By Catherine Wagley
By Catherine Wagley
By Wendy Gilmartin
By Jennifer Swann
By Claire de Dobay Rifelj
By L.A. Weekly critics
By Catherine Wagley
By Zachary Pincus-Roth
I was a little nervous about it. Bowles, after all, was the man who, in Norman Mailer's words, introduced American literature to the "world of Hip. He let in the murder, the drugs, the incest . . . the call of the orgy, the end of civilization." That was in the 1940s, when Bowles was writing inimitably sinister short stories about Americans who go to North Africa looking for exoticism and adventure, but end up being just a little tooadventurous. (In one, a linguist suffers a hideously personalized fate: His tongue is cut out.) It's a long way from Fifth Avenue to the Sahara, Bowles seemed to say, and if you go in too far, you may not be able to find your way back. Civilization is fragile; out of his familiar context, modern man is apt to fall to pieces.
Ironically, Bowles' tales of Americans falling to pieces in North Africa proved a big draw. A lot of Americans thought that falling to pieces in North Africa sounded pretty interesting. Bowles' first novel, The Sheltering Sky, was a best-seller, and a New Yorker cartoon of the day had a child saying, "Mom! I want to go to Morocco like Paul Bowles and get my tongue cut out!"
Bowles moved to Tangier for good in 1947. At the time, Morocco was under French rule and Tangier was under international rule, its notorious "International Zone" a refuge for criminals, drug addicts and sexual renegades. The International Zone came to an end in 1956, when the French pulled out of Morocco, and the glamour and danger gradually dwindled away. Nonetheless, Bowles stayed on, even after the death of his wife, the writer Jane Bowles, in 1973.
WHILE WE TALKED, BOWLES LAY IN BED, PROPPED UP on pillows. Books, letters and photographs were scattered across the coffee table and piled up on the floor. Stacks of cassettes and CDs served as reminders that Bowles was well-known as a composer before he became famous as a writer. Bowles stared straight ahead for the most part, only occasionally stealing a quick, observant look in my direction. He had been ill for some time, but his mind remained as accurate as a quartz watch. His sentences were lapidary, and he enunciated every word beautifully.
"Your childhood was rather unusual," I began. "You didn't meet another child until you were 5 or 6."
"That must have been strange."
"I didn't think it was strange. I took it for granted. But a child takes everything for granted, of course. I assumed that other children would be something my parents wouldn't want me to know, meaning bad. That meant everyone was bad, except me. And I was right, because when I finally met my peers by going to school, I didn't like them. I thought they were mad. I wasn't happy going to school at all. And it took years, of course, because going to school takes many years."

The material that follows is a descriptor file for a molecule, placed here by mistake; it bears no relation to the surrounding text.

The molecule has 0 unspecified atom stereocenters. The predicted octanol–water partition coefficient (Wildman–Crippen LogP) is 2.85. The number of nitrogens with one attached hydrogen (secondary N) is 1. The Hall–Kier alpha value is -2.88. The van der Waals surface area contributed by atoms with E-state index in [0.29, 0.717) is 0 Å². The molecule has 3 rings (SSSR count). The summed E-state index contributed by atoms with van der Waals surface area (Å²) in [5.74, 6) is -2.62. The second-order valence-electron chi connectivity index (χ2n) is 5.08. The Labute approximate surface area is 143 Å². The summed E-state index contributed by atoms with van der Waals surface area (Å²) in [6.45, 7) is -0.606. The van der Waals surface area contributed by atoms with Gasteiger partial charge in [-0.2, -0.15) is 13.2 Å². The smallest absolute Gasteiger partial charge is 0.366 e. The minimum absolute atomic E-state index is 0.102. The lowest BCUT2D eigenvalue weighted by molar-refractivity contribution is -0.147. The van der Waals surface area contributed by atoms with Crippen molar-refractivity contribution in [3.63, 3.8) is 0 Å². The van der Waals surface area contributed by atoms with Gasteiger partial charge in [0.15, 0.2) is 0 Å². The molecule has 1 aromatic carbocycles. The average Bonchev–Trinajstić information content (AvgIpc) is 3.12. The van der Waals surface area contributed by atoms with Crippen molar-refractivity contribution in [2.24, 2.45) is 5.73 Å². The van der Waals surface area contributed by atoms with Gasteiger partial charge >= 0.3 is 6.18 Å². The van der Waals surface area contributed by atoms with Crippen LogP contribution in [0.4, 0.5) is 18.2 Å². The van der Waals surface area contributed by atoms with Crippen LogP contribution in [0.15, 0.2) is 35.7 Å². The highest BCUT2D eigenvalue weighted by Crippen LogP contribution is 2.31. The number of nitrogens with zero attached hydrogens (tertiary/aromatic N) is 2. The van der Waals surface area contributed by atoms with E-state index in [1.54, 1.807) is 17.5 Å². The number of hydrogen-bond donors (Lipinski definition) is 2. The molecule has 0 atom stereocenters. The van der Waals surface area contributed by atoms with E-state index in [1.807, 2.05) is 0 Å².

"It's a long haul," I said.
"It's a long torture. It only got better when I went to high school and I was no longer treated like a slave."
Bowles may not have cared for his peers, but they were clearly mesmerized by him. By the age of 10, he had turned his classmates into eager devotees:
"I wrote all the time, and I used to read stories in school to the class. And the teacher would say, 'Those who wish to remain and hear Paul Bowles read may do so. The rest may now go.' Strangely, almost all of them stayed."
Or not so strangely. The stories Bowles was writing were not what you would expect from a 10-year-old in 1920. They featured characters with names like Bluey Laber Dozlen, cities like Wen Kroy (New York spelled backward) and a mysterious drug known as the "postage hypodermic," not to mention opium addicts, bigamists and vengeful maids. (A musical prodigy as well, Bowles was also writing an opera about wife-swapping -- not bad for a kid who was still unaware that there was any difference, anatomically, between the sexes.)
"You ran away from college when you were 19 . . . "
"I was 18."
" . . . 18, sorry, and went to Paris, where you met people like Jean Cocteau and Gertrude Stein, which for a young writer would have been the height of excitement. But then you went on. You went to Tangier, and then pretty soon you were crossing the Sahara. Most people would have just stayed in Paris."
"Well, I was very curious. And each place I saw I found more exciting than the places I had seen before. So naturally I continued."
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